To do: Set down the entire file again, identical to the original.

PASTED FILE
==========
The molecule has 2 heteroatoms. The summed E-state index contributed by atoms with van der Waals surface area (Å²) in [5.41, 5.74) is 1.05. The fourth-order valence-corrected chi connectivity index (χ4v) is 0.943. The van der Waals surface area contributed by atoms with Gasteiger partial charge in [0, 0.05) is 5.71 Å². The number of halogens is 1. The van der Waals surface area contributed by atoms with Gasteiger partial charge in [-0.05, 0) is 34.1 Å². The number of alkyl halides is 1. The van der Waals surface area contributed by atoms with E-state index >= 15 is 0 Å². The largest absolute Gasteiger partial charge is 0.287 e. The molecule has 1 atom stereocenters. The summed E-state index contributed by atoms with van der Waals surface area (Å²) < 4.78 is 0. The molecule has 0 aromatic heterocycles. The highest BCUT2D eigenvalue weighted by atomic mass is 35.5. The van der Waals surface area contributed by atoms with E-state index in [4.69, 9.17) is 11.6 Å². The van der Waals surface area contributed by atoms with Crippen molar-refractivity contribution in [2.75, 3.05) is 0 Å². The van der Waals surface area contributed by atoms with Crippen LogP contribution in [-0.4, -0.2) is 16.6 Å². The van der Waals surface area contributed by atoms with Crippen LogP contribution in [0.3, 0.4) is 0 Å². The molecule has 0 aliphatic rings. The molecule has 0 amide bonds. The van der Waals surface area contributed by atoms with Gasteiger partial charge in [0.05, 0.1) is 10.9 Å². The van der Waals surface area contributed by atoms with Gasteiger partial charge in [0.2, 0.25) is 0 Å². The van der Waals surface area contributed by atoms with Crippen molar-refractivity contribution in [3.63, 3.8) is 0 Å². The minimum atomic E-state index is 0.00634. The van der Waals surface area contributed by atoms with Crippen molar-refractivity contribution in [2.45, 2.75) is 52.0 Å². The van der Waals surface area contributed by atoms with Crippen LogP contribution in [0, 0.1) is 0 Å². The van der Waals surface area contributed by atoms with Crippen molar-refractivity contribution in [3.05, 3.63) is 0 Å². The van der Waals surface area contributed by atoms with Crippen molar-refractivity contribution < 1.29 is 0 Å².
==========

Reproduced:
The molecule has 2 heteroatoms. The summed E-state index contributed by atoms with van der Waals surface area (Å²) in [5.41, 5.74) is 1.05. The fourth-order valence-corrected chi connectivity index (χ4v) is 0.943. The van der Waals surface area contributed by atoms with Gasteiger partial charge in [0, 0.05) is 5.71 Å². The number of halogens is 1. The van der Waals surface area contributed by atoms with Gasteiger partial charge in [-0.05, 0) is 34.1 Å². The number of alkyl halides is 1. The van der Waals surface area contributed by atoms with E-state index >= 15 is 0 Å². The largest absolute Gasteiger partial charge is 0.287 e. The molecule has 1 atom stereocenters. The summed E-state index contributed by atoms with van der Waals surface area (Å²) < 4.78 is 0. The molecule has 0 aromatic heterocycles. The highest BCUT2D eigenvalue weighted by atomic mass is 35.5. The van der Waals surface area contributed by atoms with E-state index in [4.69, 9.17) is 11.6 Å². The van der Waals surface area contributed by atoms with Crippen molar-refractivity contribution in [2.75, 3.05) is 0 Å². The van der Waals surface area contributed by atoms with Crippen LogP contribution in [-0.4, -0.2) is 16.6 Å². The van der Waals surface area contributed by atoms with Crippen LogP contribution in [0.3, 0.4) is 0 Å². The molecule has 0 aliphatic rings. The molecule has 0 amide bonds. The van der Waals surface area contributed by atoms with Gasteiger partial charge in [0.05, 0.1) is 10.9 Å². The van der Waals surface area contributed by atoms with Gasteiger partial charge in [0.2, 0.25) is 0 Å². The van der Waals surface area contributed by atoms with Crippen molar-refractivity contribution in [3.63, 3.8) is 0 Å². The minimum atomic E-state index is 0.00634. The van der Waals surface area contributed by atoms with Crippen molar-refractivity contribution in [2.45, 2.75) is 52.0 Å². The van der Waals surface area contributed by atoms with Crippen LogP contribution in [0, 0.1) is 0 Å². The van der Waals surface area contributed by atoms with Crippen molar-refractivity contribution in [3.05, 3.63) is 0 Å². The van der Waals surface area contributed by atoms with Crippen molar-refractivity contribution < 1.29 is 0 Å².